C# Language Design Notes for July 9, 2014
Notes are archived
- Detailed design of nameof <details settled>
- Design of #pragma warning extensions <allow identifiers>
Details of nameof
The overall design of
was decided in the design meeting on
Oct 7, 2013
. However, a number of issues weren’t addressed at the time.
The use of
as an expression can be ambiguous, as it looks like an invocation. In order to stay compatible, if there’s an invokable
in scope we’ll treat it as an invocation, regardless of whether that invocation is valid. This means that in those cases there is no way to apply the nameof operator. The recommendation of course will be to get rid of any use of
as an identifier, and we should think about having diagnostics helping with that.
Which operands are allowed?
The symbols recognized in a nameof expression must represent locals, range variables, parameters, type parameters, members, types or namespaces. Labels and preprocessor symbols are not allowed in a nameof expression.
In general, free-standing identifiers are looked up like simple names, and dotted rightmost identifiers are looked up like member access. It is thus an error to reference locals before their declaration, or to reference inaccessible members. However, there
are some exceptions:
All members are treated as if they were static members.
This means that instance members are accessed by dotting off the type rather than an instance expression. It also means that the accessibility rules around protected instance members are the simpler
rules that apply to static members.
Generic types are recognized by name only.
Normally there needs to be a type parameter list (or at least dimension specifier) to disambiguate, but type parameter lists or dimension specifiers are not needed, and in fact not allowed, on the rightmost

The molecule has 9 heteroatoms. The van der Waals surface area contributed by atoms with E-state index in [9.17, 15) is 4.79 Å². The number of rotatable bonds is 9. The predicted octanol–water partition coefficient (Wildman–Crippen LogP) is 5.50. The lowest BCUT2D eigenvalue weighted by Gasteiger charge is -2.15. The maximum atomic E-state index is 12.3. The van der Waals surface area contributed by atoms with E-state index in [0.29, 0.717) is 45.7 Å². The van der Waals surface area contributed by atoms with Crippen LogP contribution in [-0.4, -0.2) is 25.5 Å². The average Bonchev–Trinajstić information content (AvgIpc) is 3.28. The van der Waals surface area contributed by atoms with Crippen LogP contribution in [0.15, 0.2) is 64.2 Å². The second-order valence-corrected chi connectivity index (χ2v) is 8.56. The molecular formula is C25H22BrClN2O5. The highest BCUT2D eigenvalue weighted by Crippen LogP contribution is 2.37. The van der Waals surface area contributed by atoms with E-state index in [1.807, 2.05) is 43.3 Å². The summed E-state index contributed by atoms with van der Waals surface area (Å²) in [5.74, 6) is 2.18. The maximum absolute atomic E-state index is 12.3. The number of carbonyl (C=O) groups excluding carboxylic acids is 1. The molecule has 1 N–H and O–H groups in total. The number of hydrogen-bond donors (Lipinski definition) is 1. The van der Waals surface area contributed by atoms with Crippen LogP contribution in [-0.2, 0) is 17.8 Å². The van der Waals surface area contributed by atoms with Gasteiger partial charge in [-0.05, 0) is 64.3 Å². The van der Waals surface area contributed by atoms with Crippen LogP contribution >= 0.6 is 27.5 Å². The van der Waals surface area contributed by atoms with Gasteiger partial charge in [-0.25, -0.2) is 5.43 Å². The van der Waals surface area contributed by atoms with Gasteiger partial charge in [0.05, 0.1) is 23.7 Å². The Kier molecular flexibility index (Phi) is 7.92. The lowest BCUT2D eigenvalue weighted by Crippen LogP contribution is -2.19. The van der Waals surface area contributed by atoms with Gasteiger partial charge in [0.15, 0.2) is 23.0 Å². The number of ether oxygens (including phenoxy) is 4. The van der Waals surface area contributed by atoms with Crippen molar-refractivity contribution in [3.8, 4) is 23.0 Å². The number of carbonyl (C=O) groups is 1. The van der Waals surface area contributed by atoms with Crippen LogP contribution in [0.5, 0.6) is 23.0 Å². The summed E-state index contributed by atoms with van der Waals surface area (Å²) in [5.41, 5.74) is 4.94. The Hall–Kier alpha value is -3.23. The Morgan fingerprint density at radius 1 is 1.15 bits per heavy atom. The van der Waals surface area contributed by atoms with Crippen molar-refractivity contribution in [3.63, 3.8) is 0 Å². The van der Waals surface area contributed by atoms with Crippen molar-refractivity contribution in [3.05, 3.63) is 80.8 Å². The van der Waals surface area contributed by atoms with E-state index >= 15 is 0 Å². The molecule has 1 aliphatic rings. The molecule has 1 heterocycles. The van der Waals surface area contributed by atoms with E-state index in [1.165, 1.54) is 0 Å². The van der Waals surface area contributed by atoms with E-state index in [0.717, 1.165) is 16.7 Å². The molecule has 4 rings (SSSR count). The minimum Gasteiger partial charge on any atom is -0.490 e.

identifier in a nameof.
Ambiguities are not an error.
Even if multiple entities with the same name are found, nameof will succeed. For instance, if a property named
is inherited through one interface and a method named
is inherited through another, the usual ambiguity error will not occur.
The referenced set
Because ambiguities are allowed, a nameof operator can reference a set of different entities at the same time. The precise set of referenced entities in the presence of ambiguity can be loosely defined as “those it would be ambiguous between”. Thus, shadowed
members or other entities that wouldn’t normally be found by lookup, e.g. because they are in a base class or an enclosing scope of where an entity is found, will not be part of the referenced set.
The notion of referenced set has little importance for the language-level semantics, but is important for the tooling experience, e.g. for refactorings, go-to-definition, etc.
Reference to some entities, e.g. obsolete members,
’ methods, is normally an error. However, it is not an error in
members of the referenced set would give an error. If all non-error references give warnings, then a warning is given.
The resulting string
C# doesn’t actually have a notion of canonical name. Instead, equality between names is currently defined directly
names that may contain special symbols.
we want the resulting string to be the identifier
given, except that formatting characters are omitted, and Unicode escapes are resolved. Also, any leading
In the case of aliases, this means that those are not resolved to their underlying meaning: the identifier is that of the alias itself.
As a result, the meaning of the identifier is always only used to check if it is valid, never to decide what the resulting string is. There is no semantic component to determining the result of a nameof operator, only to determining if it is allowed.
Pragma warning directives
Now that custom diagnostics are on their way, we want to allow users to turn these on and off from source code, just as we do with the compiler’s own diagnostics today. To allow this, we need to extend the model of how a diagnostic is identified: today a number
is used, but that is not a scalable model when multiple diagnostic providers are involved.
Instead the design is that diagnostics are identified by an identifier. For compatibility the C# compiler’s own diagnostics can still be referenced with a number, but can also be referred to with the pattern
#pragma warning disable AsyncCoreSet
#pragma warning disable CS1234